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  1. #1
    Jonathan Boey is offline Senior Member
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    Default Hurt my back while deadlifting, damn it!

    Happened during the fourth repetition of my first heavy set (doing PTP). After lifting it more than halfway, a sharp pain flared up at the spot where the spine and hip cross. I wasn't even straining hard! Quickly locked out, put it back down. Skipped the last repetition and attempted to do the second lighter set after resting, but it didn't feel too good so decided to call it a day. It's still rather achy now, not the muscles, feels more like the bone.

    Anyway, anyone knows what's wrong and what I should do? This sucks!

  2. #2
    Jared in MT is offline Senior Member
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    Default Hurt my back while deadlifting, damn it!

    Something I have done and others have also posted about it, is as soon as you feel a lower back injury, flex your abs as tight as you can, and breath shallow for about five minutes. I believe this works on the principle that if you abs are fully tensed, your back is forced to relax and seems to help the injury.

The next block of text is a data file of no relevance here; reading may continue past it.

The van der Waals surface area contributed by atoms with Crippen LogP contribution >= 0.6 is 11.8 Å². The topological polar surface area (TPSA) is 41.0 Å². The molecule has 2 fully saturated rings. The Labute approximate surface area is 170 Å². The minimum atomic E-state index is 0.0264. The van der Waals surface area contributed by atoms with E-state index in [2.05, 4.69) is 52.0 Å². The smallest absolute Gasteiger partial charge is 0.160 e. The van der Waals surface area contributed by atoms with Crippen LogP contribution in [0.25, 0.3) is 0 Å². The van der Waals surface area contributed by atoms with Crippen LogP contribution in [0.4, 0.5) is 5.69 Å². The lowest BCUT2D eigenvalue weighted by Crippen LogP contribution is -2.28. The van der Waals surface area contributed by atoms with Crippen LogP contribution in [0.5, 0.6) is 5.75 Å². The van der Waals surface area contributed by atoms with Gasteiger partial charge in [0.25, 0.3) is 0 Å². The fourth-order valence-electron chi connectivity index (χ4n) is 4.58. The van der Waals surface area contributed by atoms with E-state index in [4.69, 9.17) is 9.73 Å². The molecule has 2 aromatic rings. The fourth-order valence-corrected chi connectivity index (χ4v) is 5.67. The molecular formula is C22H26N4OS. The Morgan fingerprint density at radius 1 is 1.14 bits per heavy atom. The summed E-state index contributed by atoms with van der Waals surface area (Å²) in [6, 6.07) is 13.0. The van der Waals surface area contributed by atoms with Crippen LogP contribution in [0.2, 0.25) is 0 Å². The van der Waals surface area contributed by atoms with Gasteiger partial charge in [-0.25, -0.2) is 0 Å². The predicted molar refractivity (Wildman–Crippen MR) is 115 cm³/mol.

Of course, ice is the next step.

    Hopefully a good sports doc will read your post and give you a more scientific remedy. Until then, flex your abs & ice the injury. Take it easy.

    http://www.FitnessYouCanUse.com

  3. #3
    trebor is offline Member
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    Default dont deadlift...

    until the pain has been gone for about a week atleast. i hurt my back too, in a different spot, but i still havent dled yet and its been prob 3 weeks now. my back feels fine and i will prob start back dling this week or next. you prob shouldnt even workout until you find out whats wrong it and let it recover some.